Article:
FAQs about Personally Identifiable Information (PII)

1. My department is hosting a web site that contains confidential PII: names, majors, and various educational records. How can I restrict access to select individuals?

Websites hosting confidential PII pose a high degree of risk, and must be rigorously secured against unauthorized access and disclosure using UD’s recommended security best practices and centralized identity management.

Use CAS to identify and authenticate authorized site visitors. Carefully consider whether the operational requirements of your unit can be met by other means that are less visible to the Internet community such as private shared file systems.

2. Is it OK to send confidential PII, such as grades, via e-mail?

Confidential PII should not be sent in regular email because of the risk of unauthorized access and disclosure. While in transit, email can be intercepted and the contents disclosed to unauthorized persons. Also, if emailed to a wrong address, the information is irretrievable. Even if the email reaches its intended destination without a breach, the recipient may retain the confidential PII in their email system where it will be at risk for disclosure if their PC or email account is compromised.

Before sending confidential PII via email, it should be contained in an encrypted file. The password needed to decrypt the file should be sent separately, so that the information is protected even if one of the emails is intercepted or sent to the wrong address.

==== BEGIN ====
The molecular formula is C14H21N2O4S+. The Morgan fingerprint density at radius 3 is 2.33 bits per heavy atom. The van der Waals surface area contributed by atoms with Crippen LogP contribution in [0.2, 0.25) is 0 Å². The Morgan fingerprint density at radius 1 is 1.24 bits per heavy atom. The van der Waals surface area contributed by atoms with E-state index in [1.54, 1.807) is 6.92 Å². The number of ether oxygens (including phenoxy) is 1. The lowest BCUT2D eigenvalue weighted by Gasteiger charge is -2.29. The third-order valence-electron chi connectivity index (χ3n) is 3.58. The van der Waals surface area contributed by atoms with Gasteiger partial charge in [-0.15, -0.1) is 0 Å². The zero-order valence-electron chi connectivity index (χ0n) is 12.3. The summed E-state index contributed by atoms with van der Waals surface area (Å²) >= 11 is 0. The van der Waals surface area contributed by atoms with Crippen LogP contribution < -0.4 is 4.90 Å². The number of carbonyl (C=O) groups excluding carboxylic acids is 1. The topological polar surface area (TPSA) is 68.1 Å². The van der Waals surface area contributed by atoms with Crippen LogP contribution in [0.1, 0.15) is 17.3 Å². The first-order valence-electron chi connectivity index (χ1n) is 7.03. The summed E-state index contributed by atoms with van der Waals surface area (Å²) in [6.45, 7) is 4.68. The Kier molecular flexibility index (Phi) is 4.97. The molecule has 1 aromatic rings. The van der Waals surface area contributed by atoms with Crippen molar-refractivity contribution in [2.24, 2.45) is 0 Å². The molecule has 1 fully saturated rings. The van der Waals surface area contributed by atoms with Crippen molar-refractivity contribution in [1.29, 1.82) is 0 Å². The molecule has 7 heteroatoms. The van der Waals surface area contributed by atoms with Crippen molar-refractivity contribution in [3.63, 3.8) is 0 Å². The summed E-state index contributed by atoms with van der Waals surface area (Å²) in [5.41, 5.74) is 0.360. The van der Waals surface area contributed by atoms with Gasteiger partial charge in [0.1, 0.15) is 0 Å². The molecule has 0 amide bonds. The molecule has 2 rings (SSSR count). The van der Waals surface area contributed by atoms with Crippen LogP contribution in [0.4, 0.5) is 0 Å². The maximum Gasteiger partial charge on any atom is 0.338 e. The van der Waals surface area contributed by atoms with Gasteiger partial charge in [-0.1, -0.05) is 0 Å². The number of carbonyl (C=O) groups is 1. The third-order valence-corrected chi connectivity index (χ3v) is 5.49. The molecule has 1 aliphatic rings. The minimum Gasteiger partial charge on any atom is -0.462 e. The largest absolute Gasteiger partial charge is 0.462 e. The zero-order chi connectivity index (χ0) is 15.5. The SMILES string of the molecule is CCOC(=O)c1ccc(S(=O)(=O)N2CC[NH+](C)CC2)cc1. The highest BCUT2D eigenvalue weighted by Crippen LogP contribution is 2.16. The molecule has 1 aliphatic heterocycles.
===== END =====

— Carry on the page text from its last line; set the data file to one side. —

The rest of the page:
3. Is it OK to store confidential PII in the cloud?

Storing confidential PII in the cloud—including Google Apps @UDel.edu—poses a high degree of risk of unauthorized access and disclosure, and therefore must be secured using the required protection methods, including encryption.

If using an external cloud service, it must be governed by a contract that is negotiated between the University and the provider. The contract must include terms and conditions to address all privacy and security requirements, and should include periodic due diligence of the cloud provider’s privacy and security safeguards. Carefully consider whether the operational requirements of your unit can be met by other means that are less visible to the Internet community.

4. Is it OK to store high-risk confidential PII in the cloud?